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I found this blog I wrote last year on this day. I’m sharing it again for anyone who may have missed it and would like to hear about a recongized day that’s close to my heart.

Happy National White Chocolate Day!

I'm not exactly sure how this unofficial holiday actually came about but I'm happy that we have a day dedicated to paying homage to white chocolate. White chocolate often gets a bad rap, in my opinion. It's not taken seriously; it's a dreamer, a wannabe, a fake.

No so!

As a chocolatier I happen to like white chocolate. It's versatile, sweet, creamy and very amenable to work with; it's the miss congeniality of the chocolate world. It's a natural blonde!

So, while white chocolate isn't exactly "chocolate" it does come from the cacao tree. When the pods are harvested from the cacao, the beans inside are removed, fermented, dried and then roasted. Afterward, in the process of crushing and grinding the beans, the fat separates and surrounds the solid cacao particles. This fat is then separated from the solids. We now have a warm fluid known as cocoa butter. Add some sugar, lecithin, milk solids and vanilla, allow it to cool to room temperature where it will harden and you've got something smooth as silk melting velvety and creamy on your tongue. You've got white chocolate.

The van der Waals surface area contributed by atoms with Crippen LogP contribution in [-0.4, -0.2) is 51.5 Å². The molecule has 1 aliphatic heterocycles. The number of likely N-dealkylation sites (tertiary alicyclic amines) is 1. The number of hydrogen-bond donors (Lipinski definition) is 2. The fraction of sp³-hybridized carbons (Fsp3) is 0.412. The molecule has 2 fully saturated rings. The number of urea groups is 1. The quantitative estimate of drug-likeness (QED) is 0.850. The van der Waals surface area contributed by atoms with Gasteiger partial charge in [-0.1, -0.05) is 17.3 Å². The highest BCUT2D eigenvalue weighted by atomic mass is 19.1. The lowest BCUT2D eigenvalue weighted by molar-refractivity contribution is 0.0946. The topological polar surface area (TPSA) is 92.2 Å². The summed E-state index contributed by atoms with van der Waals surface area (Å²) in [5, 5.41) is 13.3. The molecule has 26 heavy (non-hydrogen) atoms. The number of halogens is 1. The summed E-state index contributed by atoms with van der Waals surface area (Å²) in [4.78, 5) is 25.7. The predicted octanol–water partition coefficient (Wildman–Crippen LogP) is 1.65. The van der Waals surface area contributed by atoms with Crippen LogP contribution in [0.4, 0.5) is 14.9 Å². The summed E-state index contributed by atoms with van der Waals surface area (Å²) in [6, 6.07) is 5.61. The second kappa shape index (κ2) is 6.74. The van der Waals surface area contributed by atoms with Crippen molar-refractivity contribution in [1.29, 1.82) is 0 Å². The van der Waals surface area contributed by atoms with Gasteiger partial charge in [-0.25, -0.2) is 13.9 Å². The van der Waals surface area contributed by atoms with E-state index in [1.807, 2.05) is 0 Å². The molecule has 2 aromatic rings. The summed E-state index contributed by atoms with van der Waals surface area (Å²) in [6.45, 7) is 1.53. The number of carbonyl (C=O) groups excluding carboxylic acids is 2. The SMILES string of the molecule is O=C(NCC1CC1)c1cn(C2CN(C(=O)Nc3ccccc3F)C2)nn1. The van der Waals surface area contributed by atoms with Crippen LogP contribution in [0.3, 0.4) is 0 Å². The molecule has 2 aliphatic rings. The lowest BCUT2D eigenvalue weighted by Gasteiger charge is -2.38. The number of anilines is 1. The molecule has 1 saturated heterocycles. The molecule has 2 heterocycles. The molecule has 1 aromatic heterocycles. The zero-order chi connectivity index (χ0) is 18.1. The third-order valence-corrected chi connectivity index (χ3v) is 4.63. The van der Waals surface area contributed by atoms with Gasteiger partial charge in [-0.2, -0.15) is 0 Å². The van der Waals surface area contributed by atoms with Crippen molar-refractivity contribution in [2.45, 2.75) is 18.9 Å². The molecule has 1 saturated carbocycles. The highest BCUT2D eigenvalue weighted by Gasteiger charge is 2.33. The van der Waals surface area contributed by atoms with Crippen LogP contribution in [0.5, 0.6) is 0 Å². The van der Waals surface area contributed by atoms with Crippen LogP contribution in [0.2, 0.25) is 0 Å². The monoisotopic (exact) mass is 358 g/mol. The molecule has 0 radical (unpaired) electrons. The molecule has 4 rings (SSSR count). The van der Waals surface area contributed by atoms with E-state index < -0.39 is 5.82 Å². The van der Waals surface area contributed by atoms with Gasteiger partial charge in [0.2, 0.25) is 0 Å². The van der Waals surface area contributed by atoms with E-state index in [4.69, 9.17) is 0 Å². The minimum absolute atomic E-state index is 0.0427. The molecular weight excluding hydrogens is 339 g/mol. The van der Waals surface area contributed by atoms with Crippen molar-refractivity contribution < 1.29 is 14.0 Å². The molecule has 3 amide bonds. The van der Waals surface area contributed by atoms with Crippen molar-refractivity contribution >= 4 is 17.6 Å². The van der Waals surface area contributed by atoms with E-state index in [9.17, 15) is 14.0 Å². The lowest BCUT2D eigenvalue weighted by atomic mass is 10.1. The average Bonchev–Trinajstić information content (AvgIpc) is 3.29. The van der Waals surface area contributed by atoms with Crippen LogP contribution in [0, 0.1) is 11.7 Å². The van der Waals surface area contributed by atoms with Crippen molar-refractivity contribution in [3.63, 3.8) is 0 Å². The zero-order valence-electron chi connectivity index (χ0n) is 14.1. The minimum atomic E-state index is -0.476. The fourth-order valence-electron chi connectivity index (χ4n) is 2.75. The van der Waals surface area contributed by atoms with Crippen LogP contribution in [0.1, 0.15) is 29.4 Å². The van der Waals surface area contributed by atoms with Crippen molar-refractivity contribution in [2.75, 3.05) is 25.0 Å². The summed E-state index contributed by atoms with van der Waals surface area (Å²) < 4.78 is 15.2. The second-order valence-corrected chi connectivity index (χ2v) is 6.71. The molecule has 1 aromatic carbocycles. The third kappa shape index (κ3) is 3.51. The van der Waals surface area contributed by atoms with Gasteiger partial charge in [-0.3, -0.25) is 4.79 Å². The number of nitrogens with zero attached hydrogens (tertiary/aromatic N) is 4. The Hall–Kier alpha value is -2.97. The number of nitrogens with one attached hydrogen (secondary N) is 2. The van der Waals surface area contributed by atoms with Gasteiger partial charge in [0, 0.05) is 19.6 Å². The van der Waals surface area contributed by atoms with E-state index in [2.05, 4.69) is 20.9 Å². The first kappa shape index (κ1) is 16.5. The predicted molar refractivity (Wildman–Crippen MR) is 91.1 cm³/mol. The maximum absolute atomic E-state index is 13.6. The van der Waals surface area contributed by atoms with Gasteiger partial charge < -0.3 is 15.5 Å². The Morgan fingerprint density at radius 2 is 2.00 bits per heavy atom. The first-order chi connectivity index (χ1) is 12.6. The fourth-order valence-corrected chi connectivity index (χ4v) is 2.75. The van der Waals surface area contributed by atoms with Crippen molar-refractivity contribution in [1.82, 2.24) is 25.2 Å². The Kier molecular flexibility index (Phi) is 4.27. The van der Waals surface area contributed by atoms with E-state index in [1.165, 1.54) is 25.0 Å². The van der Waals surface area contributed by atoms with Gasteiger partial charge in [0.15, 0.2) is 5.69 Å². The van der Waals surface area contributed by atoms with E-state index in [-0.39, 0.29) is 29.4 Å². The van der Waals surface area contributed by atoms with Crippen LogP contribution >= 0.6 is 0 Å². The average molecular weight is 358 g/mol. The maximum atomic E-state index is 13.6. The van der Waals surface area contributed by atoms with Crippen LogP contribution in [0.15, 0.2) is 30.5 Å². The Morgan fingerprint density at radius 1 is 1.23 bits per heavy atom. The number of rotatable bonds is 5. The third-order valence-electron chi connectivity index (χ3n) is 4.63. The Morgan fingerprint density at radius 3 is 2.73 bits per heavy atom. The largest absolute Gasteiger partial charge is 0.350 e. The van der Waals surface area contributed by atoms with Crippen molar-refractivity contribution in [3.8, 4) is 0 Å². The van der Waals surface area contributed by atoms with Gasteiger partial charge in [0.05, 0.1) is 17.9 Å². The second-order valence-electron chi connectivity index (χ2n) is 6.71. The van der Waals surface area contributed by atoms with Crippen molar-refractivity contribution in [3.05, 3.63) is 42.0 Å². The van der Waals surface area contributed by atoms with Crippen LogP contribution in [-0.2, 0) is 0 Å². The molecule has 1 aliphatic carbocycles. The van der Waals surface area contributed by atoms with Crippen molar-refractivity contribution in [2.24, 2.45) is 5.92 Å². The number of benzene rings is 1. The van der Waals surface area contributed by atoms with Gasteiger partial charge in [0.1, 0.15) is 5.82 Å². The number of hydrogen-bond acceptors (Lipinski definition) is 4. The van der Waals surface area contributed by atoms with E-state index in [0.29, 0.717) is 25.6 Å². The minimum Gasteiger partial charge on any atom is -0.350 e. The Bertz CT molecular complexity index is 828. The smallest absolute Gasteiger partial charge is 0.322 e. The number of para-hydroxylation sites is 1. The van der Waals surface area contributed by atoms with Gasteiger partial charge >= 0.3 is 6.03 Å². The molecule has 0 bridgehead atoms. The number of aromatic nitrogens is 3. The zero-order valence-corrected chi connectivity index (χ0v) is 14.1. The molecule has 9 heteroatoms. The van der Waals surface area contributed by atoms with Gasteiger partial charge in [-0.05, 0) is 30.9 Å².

So, in honor of National White Chocolate Day, here's a recipe for:


8 oz. Good quality white chocolate

1 vanilla bean

1/4 C. heavy cream

Toasted and finely chopped macadamia nuts

Nutella, Optional

In a bowl over gently simmering water, melt together the cream and the white chocolate. Be careful not to let the chocolate get too hot or it will separate. Slit the vanilla bean down the center and scrape the “caviar” into the mixture. Whisk until smooth, pour into a shallow bowl and allow to sit at room temperature for about an hour.  Place in the refrigerator until set; this could take several hours. Using a small cookie scoop or a teaspoon, scoop out small balls of the mixture and place on a wax paper lined cookie sheet. Allow to refrigerate for another hour. Working quickly, roll each ball between your palms and drop into a small bowl of toasted, chopped macadamia nuts. Roll each one around until coated and gently lift out and drop into glassine candy cups. If the mixture becomes too soft to work with, put it back in the refrigerator for a few minutes. Makes a dozen large truffles with a little left over to taste

And if you like Nutella:

Melt some nutella with a little cream in the microwave for just a few seconds; until fluid. Save along the side as a dipping sauce for the truffles.

Serve with a strong cup of espresso or a glass of chilled champagne.


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